Having announced conservative sales and earnings forecasts for 2007 last

week, Merck & Co yesterday outlined the highlights of its R&D pipeline to

analysts and investors in a briefing that contained few surprises.

Next year, the company is planning to file three New Drug Applications: MK-518, a first-in-class HIV integrase inhibitor; the insomnia drug

gaboxadol, being developed with Lundbeck; and cholesterol-lowerer MK-524A, which the firm says is an extended-release niacin combined with a novel flushing pathway inhibitor.

Furthermore, Merck is hoping to have another four products in Phase III

trials by mid-2007. First up is MK-524B, which combines Merck’s big-selling statin Zocor (simvastatin), now facing generic competition, with the aforementioned MK-524A, while the firm also has high hopes for weight-loss srug MK-364, a highly selective cannabinoid-1 (CB-1) receptor inverse agonist that has shown to be efficacious in weight loss versus placebo and is in the same class as Sanofi-Aventis’ Acomplia (rimonabant).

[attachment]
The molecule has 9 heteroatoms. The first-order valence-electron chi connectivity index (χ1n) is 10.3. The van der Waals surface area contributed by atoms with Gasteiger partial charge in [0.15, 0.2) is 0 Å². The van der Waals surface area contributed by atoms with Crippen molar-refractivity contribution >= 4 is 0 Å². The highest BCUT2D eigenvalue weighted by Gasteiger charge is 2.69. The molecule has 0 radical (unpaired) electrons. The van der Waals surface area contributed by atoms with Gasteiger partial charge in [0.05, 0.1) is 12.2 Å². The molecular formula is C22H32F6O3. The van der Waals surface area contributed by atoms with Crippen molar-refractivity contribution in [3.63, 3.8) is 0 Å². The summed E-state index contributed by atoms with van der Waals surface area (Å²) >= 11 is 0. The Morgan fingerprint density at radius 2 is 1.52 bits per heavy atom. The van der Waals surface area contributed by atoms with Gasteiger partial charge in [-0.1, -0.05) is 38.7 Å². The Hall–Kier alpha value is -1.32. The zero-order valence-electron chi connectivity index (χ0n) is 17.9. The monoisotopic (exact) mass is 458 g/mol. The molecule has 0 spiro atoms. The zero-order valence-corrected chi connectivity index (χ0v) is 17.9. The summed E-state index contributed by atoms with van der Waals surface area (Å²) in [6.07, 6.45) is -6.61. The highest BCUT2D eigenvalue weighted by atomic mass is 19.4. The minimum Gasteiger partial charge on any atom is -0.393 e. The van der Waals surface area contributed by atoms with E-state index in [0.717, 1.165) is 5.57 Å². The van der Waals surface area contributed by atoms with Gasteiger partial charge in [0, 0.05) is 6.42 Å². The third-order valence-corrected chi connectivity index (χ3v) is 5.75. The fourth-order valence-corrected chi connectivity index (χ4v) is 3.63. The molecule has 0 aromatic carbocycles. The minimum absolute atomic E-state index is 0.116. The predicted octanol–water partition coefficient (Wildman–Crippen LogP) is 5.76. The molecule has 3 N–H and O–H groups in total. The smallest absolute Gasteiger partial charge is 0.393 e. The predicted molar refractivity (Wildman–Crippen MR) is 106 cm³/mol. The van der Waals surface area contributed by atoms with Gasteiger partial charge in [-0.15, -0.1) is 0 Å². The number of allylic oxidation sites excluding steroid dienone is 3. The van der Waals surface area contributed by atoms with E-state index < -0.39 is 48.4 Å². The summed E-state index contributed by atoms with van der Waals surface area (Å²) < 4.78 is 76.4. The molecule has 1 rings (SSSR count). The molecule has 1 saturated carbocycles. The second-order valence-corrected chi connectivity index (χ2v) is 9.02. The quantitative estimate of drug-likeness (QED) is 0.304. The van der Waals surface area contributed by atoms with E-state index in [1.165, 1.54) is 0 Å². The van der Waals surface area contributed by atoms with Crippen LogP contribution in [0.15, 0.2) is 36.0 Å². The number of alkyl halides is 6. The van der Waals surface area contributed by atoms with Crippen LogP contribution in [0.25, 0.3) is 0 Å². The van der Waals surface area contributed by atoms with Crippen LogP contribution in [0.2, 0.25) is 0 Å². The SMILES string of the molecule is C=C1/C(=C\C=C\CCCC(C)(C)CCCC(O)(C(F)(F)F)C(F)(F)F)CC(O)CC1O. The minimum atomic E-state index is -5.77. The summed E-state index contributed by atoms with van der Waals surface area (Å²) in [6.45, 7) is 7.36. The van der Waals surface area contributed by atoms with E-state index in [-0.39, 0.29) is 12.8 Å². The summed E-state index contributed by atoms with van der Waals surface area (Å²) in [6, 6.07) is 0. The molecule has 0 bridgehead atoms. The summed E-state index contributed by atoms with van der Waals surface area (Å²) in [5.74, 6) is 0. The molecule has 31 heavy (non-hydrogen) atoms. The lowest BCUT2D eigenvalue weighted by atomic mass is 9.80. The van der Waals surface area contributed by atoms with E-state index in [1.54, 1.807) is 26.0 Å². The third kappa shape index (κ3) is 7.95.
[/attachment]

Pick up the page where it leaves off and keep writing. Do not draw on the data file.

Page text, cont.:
The other two going into Phase III are MK-974 for migraines and MK-822, which treats osteoporosis by blocking a protein called Cathepsin K.

High hopes for MK-859

Head of research at Merck, Peter Kim, made special mention of the Phase II drug MK-859, which raised levels of ‘good’ HDL cholesterol by more than 50% in clinical trials, without raising blood pressure or causing serious cardiovascular side effects. It belongs to the same class of drugs as torcetrapib, Pfizer’s high-profile experimental medicine which was recently terminated.

He also spoke in glowing terms of cancer drug MK-457, now in Phase II

trials for a wide variety of tumours. It inhibits Aurora kinase which may

be a potent inducer of apoptosis, or programmed cell death.

Dr Kim concluded that Merck has already delivered an almost four-fold increase in research productivity in its early-stage pipeline since 2002, which has been helped by integrating advances in genomic research into its drug target discovery.